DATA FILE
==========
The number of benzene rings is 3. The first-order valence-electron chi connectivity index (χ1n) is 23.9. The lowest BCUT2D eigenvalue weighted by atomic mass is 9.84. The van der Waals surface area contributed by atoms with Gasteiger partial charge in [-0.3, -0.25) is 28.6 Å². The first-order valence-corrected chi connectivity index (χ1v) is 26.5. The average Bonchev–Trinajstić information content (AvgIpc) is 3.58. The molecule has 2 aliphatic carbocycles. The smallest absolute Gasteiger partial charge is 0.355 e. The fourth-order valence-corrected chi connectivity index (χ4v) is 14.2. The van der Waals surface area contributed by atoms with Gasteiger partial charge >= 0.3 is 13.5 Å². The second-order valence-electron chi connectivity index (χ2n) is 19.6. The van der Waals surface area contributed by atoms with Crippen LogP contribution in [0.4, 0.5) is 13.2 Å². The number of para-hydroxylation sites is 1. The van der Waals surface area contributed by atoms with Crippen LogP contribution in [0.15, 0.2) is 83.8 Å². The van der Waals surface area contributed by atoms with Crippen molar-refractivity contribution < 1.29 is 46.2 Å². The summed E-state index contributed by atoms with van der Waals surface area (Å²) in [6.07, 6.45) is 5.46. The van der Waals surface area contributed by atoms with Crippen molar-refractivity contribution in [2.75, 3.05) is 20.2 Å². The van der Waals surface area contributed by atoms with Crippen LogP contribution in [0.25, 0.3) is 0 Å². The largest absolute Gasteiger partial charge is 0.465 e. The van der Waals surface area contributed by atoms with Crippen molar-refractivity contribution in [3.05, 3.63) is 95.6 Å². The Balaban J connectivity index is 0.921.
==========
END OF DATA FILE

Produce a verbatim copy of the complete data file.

The number of benzene rings is 3. The first-order valence-electron chi connectivity index (χ1n) is 23.9. The lowest BCUT2D eigenvalue weighted by atomic mass is 9.84. The van der Waals surface area contributed by atoms with Gasteiger partial charge in [-0.3, -0.25) is 28.6 Å². The first-order valence-corrected chi connectivity index (χ1v) is 26.5. The average Bonchev–Trinajstić information content (AvgIpc) is 3.58. The molecule has 2 aliphatic carbocycles. The smallest absolute Gasteiger partial charge is 0.355 e. The fourth-order valence-corrected chi connectivity index (χ4v) is 14.2. The van der Waals surface area contributed by atoms with Gasteiger partial charge >= 0.3 is 13.5 Å². The second-order valence-electron chi connectivity index (χ2n) is 19.6. The van der Waals surface area contributed by atoms with Crippen LogP contribution in [0.4, 0.5) is 13.2 Å². The number of para-hydroxylation sites is 1. The van der Waals surface area contributed by atoms with Crippen LogP contribution in [0.15, 0.2) is 83.8 Å². The van der Waals surface area contributed by atoms with Crippen molar-refractivity contribution < 1.29 is 46.2 Å². The summed E-state index contributed by atoms with van der Waals surface area (Å²) in [6.07, 6.45) is 5.46. The van der Waals surface area contributed by atoms with Crippen molar-refractivity contribution in [2.75, 3.05) is 20.2 Å². The van der Waals surface area contributed by atoms with Crippen LogP contribution in [0.25, 0.3) is 0 Å². The largest absolute Gasteiger partial charge is 0.465 e. The van der Waals surface area contributed by atoms with Crippen molar-refractivity contribution in [3.05, 3.63) is 95.6 Å². The Balaban J connectivity index is 0.921.